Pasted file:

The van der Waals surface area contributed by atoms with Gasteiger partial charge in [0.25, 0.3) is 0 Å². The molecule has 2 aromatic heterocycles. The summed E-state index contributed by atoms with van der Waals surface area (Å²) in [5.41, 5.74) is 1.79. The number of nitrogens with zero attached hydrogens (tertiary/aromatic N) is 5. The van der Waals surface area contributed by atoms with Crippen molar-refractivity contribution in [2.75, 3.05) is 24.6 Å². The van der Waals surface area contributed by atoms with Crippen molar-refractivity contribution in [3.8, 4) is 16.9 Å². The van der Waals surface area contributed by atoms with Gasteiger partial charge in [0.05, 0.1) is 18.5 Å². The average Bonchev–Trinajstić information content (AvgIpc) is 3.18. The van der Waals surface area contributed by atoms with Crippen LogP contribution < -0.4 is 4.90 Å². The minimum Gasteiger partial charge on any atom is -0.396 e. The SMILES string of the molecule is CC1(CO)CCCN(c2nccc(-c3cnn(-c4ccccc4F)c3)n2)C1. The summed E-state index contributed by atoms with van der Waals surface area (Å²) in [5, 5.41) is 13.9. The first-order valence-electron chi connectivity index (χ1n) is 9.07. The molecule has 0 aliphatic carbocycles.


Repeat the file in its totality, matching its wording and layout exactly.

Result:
The van der Waals surface area contributed by atoms with Gasteiger partial charge in [0.25, 0.3) is 0 Å². The molecule has 2 aromatic heterocycles. The summed E-state index contributed by atoms with van der Waals surface area (Å²) in [5.41, 5.74) is 1.79. The number of nitrogens with zero attached hydrogens (tertiary/aromatic N) is 5. The van der Waals surface area contributed by atoms with Crippen molar-refractivity contribution in [2.75, 3.05) is 24.6 Å². The van der Waals surface area contributed by atoms with Crippen molar-refractivity contribution in [3.8, 4) is 16.9 Å². The van der Waals surface area contributed by atoms with Gasteiger partial charge in [0.05, 0.1) is 18.5 Å². The average Bonchev–Trinajstić information content (AvgIpc) is 3.18. The van der Waals surface area contributed by atoms with Crippen LogP contribution < -0.4 is 4.90 Å². The minimum Gasteiger partial charge on any atom is -0.396 e. The SMILES string of the molecule is CC1(CO)CCCN(c2nccc(-c3cnn(-c4ccccc4F)c3)n2)C1. The summed E-state index contributed by atoms with van der Waals surface area (Å²) in [5, 5.41) is 13.9. The first-order valence-electron chi connectivity index (χ1n) is 9.07. The molecule has 0 aliphatic carbocycles.